Hammett’s work has never been out of print in the States, and if you’re new to the genre there’s no excuse not to start with the source. He wasn’t amazingly prolific. He wrote all of his great work in a short ten year period, and in the last twenty years of his life didn’t write a single word that saw publication.
All of his books with the exception of The Thin Man were first serialized in Black Mask. They are:
--The Dain Curse
--The Maltese Falcon
--The Glass Key
--The Thin Man
…and his short stories are collected in these editions from Black Lizard/Vintage Crime:
--The Big Knockover
--The Continental Op
The 1920’s and early ‘30’s were the Golden Age of the Hardboiled novel. Following in the wake of Hammett, hardboiled dicks started springing up all over the place. Most of them were pale imitations, adding nothing significant to the genre, but occasionally someone would come along with a fresh game and slap things around a little.
Fans of the detective story will often refer to the Holy Trinity of Hammett-Chandler-Cain, as if these three writers had anything in common. You’ve seen the reviews of every new detective novel, referring to this or that new writer as being “in the best tradition of Hammett, Chandler and Cain”. In reality, they couldn’t have been more different from one another, not only in style but in subject matter. It’s like saying, “In the best tradition of Shakespeare, James Fenimore Cooper, and Stephen King”.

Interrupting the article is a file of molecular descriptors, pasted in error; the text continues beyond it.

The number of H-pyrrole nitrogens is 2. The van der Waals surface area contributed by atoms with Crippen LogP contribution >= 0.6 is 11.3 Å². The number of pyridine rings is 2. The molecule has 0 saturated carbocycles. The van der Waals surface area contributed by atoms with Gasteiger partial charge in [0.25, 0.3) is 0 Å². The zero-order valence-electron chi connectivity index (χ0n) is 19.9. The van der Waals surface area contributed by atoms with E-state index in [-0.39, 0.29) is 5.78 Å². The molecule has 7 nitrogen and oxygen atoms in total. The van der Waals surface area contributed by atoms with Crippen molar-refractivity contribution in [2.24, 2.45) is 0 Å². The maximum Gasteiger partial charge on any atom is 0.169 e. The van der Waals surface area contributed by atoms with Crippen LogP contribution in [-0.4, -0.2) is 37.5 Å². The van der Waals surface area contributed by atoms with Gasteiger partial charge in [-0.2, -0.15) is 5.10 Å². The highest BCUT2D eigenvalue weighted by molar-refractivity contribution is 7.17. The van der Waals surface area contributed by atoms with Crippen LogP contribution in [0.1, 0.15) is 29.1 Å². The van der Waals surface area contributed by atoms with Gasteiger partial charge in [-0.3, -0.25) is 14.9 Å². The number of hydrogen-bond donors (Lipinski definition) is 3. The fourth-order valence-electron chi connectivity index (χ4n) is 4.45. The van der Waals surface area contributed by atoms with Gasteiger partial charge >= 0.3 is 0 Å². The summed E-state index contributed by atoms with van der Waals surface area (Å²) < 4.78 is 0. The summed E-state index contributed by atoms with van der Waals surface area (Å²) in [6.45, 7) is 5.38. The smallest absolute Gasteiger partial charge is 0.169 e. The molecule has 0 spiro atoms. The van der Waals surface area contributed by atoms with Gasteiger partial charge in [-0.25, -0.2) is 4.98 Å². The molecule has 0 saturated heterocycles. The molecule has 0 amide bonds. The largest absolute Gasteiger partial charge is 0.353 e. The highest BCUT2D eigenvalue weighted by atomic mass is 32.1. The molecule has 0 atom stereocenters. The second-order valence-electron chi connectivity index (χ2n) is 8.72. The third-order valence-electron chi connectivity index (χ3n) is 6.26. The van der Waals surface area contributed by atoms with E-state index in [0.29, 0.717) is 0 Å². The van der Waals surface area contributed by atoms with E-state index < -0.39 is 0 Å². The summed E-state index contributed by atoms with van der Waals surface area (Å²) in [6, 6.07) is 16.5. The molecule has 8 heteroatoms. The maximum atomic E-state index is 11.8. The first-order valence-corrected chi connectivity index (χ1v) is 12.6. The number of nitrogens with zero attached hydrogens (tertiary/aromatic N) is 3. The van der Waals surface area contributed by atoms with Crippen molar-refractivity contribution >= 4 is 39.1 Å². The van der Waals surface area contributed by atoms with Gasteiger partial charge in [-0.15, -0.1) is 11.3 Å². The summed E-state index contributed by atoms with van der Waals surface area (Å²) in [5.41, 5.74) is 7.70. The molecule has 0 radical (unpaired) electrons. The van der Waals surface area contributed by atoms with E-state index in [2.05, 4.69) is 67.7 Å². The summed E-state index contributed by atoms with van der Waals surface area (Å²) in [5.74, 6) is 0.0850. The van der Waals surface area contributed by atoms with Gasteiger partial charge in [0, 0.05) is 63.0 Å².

Raymond Chandler certainly utilized the raw materials that Hammett made, but he represented the next phase of the hardboiled story and took the genre in a new direction, one of rich, evocative language and something a little closer to a genuine literary agenda. Reading about Chandler, you almost get the idea that he was insecure in his chosen field, that he feared more than anything not being taken seriously as a writer. He shouldn’t have worried; his reputation as a literary giant is intact, despite the hundreds of pastiches of his work that have surfaced over the decades.
“He was about as inconspicuous as a tarantula on a slice of angel food cake.” All those brilliant and fun metaphors that we’ve come to associate with his novels about Philip Marlowe were only the bells and whistles. On a deeper level, Chandler was struggling with bigger themes of decency, humanity, and how to maintain a moral stake in a world where morality has no place. That was something his imitators never understood.
What can you say about Chandler that hasn’t already been said? While not as tight a plotter as Hammett, Chandler’s voice as a writer was sharp and observant, and his style was hugely influential. Like Hammett, Chandler wasn’t prolific; he wrote only seven novels in his lifetime, and only the first four or five of those were notable.
--The Big Sleep
--Farewell, My Lovely
--The High Window
--Lady in the Lake
--The Little Sister
--The Long Goodbye
--The Simple Art of Murder
to be continued